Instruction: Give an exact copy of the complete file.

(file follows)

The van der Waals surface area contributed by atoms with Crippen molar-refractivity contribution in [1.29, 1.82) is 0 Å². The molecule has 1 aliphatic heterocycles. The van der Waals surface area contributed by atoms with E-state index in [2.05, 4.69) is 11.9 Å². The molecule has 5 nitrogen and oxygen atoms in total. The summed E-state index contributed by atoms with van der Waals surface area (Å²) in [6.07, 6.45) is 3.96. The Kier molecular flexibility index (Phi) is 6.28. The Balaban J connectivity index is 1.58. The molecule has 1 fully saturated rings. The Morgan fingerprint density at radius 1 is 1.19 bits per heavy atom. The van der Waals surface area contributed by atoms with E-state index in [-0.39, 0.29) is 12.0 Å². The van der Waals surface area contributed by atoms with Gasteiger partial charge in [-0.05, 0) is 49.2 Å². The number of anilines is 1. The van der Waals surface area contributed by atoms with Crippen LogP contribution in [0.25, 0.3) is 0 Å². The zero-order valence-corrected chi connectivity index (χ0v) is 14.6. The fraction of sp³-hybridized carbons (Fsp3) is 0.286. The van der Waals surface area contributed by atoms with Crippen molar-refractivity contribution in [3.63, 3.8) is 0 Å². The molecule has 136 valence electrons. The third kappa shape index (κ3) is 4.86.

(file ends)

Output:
The van der Waals surface area contributed by atoms with Crippen molar-refractivity contribution in [1.29, 1.82) is 0 Å². The molecule has 1 aliphatic heterocycles. The van der Waals surface area contributed by atoms with E-state index in [2.05, 4.69) is 11.9 Å². The molecule has 5 nitrogen and oxygen atoms in total. The summed E-state index contributed by atoms with van der Waals surface area (Å²) in [6.07, 6.45) is 3.96. The Kier molecular flexibility index (Phi) is 6.28. The Balaban J connectivity index is 1.58. The molecule has 1 fully saturated rings. The Morgan fingerprint density at radius 1 is 1.19 bits per heavy atom. The van der Waals surface area contributed by atoms with E-state index in [-0.39, 0.29) is 12.0 Å². The van der Waals surface area contributed by atoms with Gasteiger partial charge in [-0.05, 0) is 49.2 Å². The number of anilines is 1. The van der Waals surface area contributed by atoms with Crippen LogP contribution in [0.25, 0.3) is 0 Å². The zero-order valence-corrected chi connectivity index (χ0v) is 14.6. The fraction of sp³-hybridized carbons (Fsp3) is 0.286. The van der Waals surface area contributed by atoms with Crippen molar-refractivity contribution in [3.63, 3.8) is 0 Å². The molecule has 136 valence electrons. The third kappa shape index (κ3) is 4.86.